Guest essay by Eric Worrall
According to the New South Wales Cat Protection Society, climate induced warmer weather is causing cats to have more unwanted kittens.
Longer breeding seasons, more kittens: are cats reacting to climate change?
When Kristina Vesk started working at the Cat Protection Society of NSW in 2006, she rarely saw kittens in winter. Now warmer weather means cats are breeding all year round, increasing the numbers of unwanted kittens and the threat to native wildlife from strays and feral cats.
Ms Vesk, the society’s chief executive, said there used to be weeks from June to September when the shelter saw very few, if any, kittens. But with the climate changing and temperatures rising, it seems cats are increasingly on heat.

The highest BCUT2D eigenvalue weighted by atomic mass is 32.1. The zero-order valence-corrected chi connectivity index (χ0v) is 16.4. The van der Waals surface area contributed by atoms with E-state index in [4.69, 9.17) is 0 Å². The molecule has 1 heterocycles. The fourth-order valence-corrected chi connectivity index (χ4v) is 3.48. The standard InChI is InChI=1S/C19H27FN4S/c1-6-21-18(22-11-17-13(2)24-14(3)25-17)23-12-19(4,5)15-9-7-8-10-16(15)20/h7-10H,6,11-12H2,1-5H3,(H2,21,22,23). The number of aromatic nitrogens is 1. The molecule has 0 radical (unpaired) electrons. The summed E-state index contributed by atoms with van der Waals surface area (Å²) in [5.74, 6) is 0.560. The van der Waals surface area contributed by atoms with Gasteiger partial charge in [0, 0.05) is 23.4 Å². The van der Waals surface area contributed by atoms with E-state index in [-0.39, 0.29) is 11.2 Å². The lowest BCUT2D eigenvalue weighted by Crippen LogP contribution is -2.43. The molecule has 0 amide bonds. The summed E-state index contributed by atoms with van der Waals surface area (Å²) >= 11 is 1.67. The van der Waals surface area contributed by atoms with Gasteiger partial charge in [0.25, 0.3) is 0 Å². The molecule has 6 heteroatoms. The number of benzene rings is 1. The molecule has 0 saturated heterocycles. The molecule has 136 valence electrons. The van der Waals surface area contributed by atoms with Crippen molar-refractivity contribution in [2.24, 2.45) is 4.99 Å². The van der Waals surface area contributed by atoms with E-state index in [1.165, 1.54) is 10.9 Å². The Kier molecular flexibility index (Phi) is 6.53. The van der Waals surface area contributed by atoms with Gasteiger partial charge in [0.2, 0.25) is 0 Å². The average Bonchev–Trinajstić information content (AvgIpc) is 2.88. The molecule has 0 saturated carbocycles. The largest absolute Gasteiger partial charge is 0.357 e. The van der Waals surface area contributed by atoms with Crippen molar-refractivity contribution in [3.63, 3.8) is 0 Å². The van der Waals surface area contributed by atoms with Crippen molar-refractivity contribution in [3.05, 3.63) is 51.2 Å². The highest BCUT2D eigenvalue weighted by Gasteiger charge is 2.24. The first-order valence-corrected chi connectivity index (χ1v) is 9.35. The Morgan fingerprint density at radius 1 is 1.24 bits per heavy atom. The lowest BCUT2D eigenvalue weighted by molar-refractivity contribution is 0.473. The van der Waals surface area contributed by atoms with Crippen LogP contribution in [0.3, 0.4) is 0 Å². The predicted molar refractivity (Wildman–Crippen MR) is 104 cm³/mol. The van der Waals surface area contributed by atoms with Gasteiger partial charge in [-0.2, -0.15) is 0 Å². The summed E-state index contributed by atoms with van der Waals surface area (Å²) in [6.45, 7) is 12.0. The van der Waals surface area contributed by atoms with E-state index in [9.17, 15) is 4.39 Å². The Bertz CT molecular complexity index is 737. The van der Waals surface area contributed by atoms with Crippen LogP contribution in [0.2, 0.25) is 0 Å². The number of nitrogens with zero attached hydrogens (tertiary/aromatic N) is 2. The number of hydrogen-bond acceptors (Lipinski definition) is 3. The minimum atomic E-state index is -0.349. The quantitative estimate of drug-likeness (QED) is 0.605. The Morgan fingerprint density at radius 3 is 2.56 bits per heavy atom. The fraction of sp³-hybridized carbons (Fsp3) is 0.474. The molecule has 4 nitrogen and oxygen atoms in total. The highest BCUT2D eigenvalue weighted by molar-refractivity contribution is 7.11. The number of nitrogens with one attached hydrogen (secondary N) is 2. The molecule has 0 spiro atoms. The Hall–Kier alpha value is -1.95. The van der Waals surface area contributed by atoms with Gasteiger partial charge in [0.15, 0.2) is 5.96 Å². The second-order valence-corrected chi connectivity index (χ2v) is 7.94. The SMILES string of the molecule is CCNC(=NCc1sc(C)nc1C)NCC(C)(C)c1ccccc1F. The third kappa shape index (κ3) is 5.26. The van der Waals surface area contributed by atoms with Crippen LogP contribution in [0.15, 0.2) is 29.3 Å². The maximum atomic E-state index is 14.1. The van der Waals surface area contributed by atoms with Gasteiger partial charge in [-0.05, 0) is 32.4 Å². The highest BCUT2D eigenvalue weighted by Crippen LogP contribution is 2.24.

“For the past three years, I don’t think we’ve experienced a full week at any time of year where we don’t have at least a couple of kittens in our care,” Ms Vesk said. “Kitten ‘season’ has grown longer and longer as we keep having … enough warm and sunny days in winter that make cats think it’s a good time to start breeding.”
Vanessa Barrs, a Professor of Feline Medicine at the University of Sydney, said most cats do not breed in winter to conserve energy and help kittens survive. But breeding can be influenced by photoperiod, the number of available daylight hours, and “cats artificially exposed to 12 hours of light indoors … can be induced to breed all year round”, she said.
Is building wind turbines and solar installations really the most effective way to reduce the number of unwanted kittens? Or might it be more effective to run a TV campaign, encouraging pet owners to be responsible about having their animals desexed?